Sangram Vajre knows that account-based marketing (ABM) requires a serious investment of time and effort to be successful. He also knows that companies who make the effort, who go "all in" with ABM will have a lot of success with it. But it starts with the CEO.
"The buck stops with the CEO. And I say that with the utmost respect," Vajre said To Bill Cushard and Sarah E. Brown in the latest Helping Sells podcast. The entire organization must be ready and willing to invest in ABM for it to be successful, because it's such a radical shift from the traditional way of generating and qualifying leads and making sales.
Sales and marketing *should* work together, but usually don't
In most companies, sales and marketing teams act as if they're at opposite ends of the customer spectrum. On one side you've got marketing, who's busy producing content to drum up the lead; on the other side there's sales, who is busy qualifying the lead and then selling to them. Rarely do they act in concert. Marketing stops engaging with them when they become a lead and simply hand them off to sales, who now take over the engagement.
Yet when it comes budget time, sales and marketing are inextricably tied to each other. "When sales are going up," Vajre said. "Companies will give marketing more money." It doesn't even matter how good the marketing actually is; as long as sales are increasing, marketing will have more budget to do whatever it is they're doing.
Conversely, when sales are down, marketing is the first department to have their budget slashed, forcing them to do more with less. Marketing and sales are always linked budget-wise, but rarely work-wise.
ABM helps sales and marketing form a true partnership
Account-based marketing takes time and energy to set up and sustain. That's why Vajre explained that it must start with the CEO. Everyone must "buy in" to the mentality of ABM because it does require so much investment.
To explain this, Vajre used a simple example:
Typically whenever a lead raises their hand and says they're interested in your product, 99% of companies will pass that lead along to sales and tell marketing to stop talking to them. Which is a mistake, but that lead is probably looking at 3 or 5 other competitors as well. You're now in a "war" for their attention, but you've stopped "talking" to them.
With ABM, sales and marketing partner up to handle all the interactions with the lead, handling the lead like the baton in a relay race. It takes both of them stepping up at different times in the relationship to move it forward enough to get closer to the finish line (i.e. get the sale).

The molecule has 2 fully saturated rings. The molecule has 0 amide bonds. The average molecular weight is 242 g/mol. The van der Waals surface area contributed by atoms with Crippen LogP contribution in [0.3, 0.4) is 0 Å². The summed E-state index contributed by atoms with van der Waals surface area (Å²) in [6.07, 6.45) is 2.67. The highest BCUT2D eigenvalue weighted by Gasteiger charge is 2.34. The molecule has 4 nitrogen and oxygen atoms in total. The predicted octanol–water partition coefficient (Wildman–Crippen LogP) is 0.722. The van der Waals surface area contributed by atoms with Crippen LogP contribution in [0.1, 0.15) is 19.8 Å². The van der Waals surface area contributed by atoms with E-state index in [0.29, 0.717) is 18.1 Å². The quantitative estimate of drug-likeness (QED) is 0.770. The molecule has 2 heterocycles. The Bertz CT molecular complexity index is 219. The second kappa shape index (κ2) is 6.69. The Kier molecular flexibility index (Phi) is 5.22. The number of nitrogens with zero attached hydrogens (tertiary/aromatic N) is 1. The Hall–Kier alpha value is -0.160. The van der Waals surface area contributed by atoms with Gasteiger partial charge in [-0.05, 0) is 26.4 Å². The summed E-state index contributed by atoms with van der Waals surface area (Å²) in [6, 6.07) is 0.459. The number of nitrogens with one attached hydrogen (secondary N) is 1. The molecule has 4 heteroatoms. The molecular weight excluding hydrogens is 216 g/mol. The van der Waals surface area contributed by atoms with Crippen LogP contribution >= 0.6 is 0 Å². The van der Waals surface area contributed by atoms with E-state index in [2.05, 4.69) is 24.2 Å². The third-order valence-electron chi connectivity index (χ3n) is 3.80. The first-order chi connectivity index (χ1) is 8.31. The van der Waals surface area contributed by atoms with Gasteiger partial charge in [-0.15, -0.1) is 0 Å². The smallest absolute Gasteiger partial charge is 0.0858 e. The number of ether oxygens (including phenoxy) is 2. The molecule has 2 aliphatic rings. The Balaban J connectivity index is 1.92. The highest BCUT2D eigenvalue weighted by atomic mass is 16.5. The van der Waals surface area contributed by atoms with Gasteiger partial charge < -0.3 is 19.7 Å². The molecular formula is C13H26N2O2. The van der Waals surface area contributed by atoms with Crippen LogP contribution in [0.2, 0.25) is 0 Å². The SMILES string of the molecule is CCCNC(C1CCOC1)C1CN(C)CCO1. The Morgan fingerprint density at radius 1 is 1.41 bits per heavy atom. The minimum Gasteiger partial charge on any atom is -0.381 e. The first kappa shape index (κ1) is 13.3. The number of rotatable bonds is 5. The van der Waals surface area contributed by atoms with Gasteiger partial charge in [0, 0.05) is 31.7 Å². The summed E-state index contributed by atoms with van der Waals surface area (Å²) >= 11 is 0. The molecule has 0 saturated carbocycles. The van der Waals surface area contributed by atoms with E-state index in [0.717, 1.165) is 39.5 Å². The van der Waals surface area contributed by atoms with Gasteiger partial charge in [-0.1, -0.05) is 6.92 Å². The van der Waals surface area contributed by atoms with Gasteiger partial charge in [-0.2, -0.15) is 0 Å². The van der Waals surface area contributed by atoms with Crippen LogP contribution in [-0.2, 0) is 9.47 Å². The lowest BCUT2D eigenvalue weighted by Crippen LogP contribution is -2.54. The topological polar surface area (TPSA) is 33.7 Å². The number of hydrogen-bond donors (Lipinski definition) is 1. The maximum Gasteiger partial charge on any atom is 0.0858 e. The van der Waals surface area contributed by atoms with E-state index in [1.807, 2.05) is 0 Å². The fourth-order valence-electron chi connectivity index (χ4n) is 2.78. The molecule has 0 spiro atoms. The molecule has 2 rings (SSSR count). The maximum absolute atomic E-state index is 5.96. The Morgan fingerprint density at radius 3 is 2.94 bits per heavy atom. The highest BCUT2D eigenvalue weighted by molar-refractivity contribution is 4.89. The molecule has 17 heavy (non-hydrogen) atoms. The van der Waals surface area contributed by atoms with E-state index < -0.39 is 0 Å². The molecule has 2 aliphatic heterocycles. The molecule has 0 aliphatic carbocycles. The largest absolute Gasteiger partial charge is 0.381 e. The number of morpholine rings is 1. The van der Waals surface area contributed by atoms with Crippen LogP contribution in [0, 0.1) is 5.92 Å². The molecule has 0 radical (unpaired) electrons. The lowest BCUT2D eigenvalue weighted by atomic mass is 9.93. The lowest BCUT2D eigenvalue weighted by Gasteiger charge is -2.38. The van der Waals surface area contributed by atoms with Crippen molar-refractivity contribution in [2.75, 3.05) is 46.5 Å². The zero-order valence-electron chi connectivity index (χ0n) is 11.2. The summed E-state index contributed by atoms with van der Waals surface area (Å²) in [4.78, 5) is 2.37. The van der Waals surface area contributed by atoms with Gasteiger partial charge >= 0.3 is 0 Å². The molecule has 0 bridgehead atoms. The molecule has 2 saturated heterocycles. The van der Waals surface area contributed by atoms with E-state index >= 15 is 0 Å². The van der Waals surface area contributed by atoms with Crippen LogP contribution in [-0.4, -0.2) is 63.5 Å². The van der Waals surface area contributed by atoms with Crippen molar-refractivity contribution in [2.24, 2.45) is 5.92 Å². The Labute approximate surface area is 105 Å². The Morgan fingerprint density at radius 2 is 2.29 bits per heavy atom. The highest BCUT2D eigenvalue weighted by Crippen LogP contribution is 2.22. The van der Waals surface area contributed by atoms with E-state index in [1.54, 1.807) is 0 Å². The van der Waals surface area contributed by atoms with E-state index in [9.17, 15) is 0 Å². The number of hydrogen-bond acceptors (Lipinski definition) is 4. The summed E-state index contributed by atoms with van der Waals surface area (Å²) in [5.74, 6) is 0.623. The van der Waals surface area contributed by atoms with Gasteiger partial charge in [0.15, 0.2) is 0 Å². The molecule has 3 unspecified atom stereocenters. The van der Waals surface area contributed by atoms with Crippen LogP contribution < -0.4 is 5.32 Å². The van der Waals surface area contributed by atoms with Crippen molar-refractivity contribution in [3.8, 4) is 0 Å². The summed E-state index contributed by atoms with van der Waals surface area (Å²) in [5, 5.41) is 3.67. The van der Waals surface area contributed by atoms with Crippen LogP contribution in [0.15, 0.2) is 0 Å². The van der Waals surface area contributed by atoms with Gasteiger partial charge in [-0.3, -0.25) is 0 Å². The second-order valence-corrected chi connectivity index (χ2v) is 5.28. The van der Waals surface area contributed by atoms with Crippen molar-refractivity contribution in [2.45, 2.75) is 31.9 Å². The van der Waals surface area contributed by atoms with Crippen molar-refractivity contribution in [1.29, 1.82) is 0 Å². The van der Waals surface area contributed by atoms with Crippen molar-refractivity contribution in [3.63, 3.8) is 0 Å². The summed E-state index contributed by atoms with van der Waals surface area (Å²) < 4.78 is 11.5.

Sales + marketing partnership example
Taking Vajre's example further, it could look something like this:
- A lead says they're interested in your products.
- Marketing sends out some customized content to the lead based on their interaction with your website. Perhaps you send an industry-specific eBook you've created or a link to a webinar you conducted the month prior.
- Sales then reaches out specifically to the lead, offering to answer any questions they might have at this time.
- Marketing dives in to their website data to see if they can determine if more than just thing single person at the lead company has been poking around on the website.
At the same time, the sales team forwards the questions the lead was asking, even if they've answered them. This gives marketing a chance to create more content for future leads that may have similar questions. It also allows them to create an info packet that satisfies the natural next step question the lead will have.
- Marketing sends over that info packet to the lead, pro-actively anticipating the question and keeping the relationship going.
Not only did the lead get their initial question answered by sales, but they've now gotten the answer to questions they didn't even realize they had.
- Sales follows up with an offer to demo a module of your software that specifically speaks to an obstacle the lead has (because sales knows what obstacles people in that industry typically face when it comes to their work and how your software solves it for them).
- Marketing provides sales with additional content they can use during that demo call and ultimately win the sale.
This type of ABM work requires a lot of time and effort to create all the content that's needed to sustain the relationship. Employees must also have access to the tools they'll need to find all the metrics and data they'll need, such as website heat mapping software, website analytics, and more.
That's why ABM is not something that can be undertaken lightly or half-heartedly. It's something that ends up being "very personalized and sophisticated", Vajre explained. Companies that aren't willing to invest the time and energy will have fewer "at bats" or opportunities to actively use ABM properly, thereby giving them the appearance it's not working.
Collaboration and partnership are integral parts of today's business world. When you add in the extra layer of account-based marketing, you can take your entire business to a new level. It starts from the top and flows through down to teams and individual employees. Everyone's pulling in the same direction and their work complements each other towards a common goal.
Have you been using ABM at your tech business? Let us know your experiences in the comments as we're curious to hear how it's working for you.
To listen to the entire conversation we had with Sangram, check out the latest episode of Helping Sells here, on Apple Podcasts, Stitcher, SoundCloud, or wherever you listen to podcasts.
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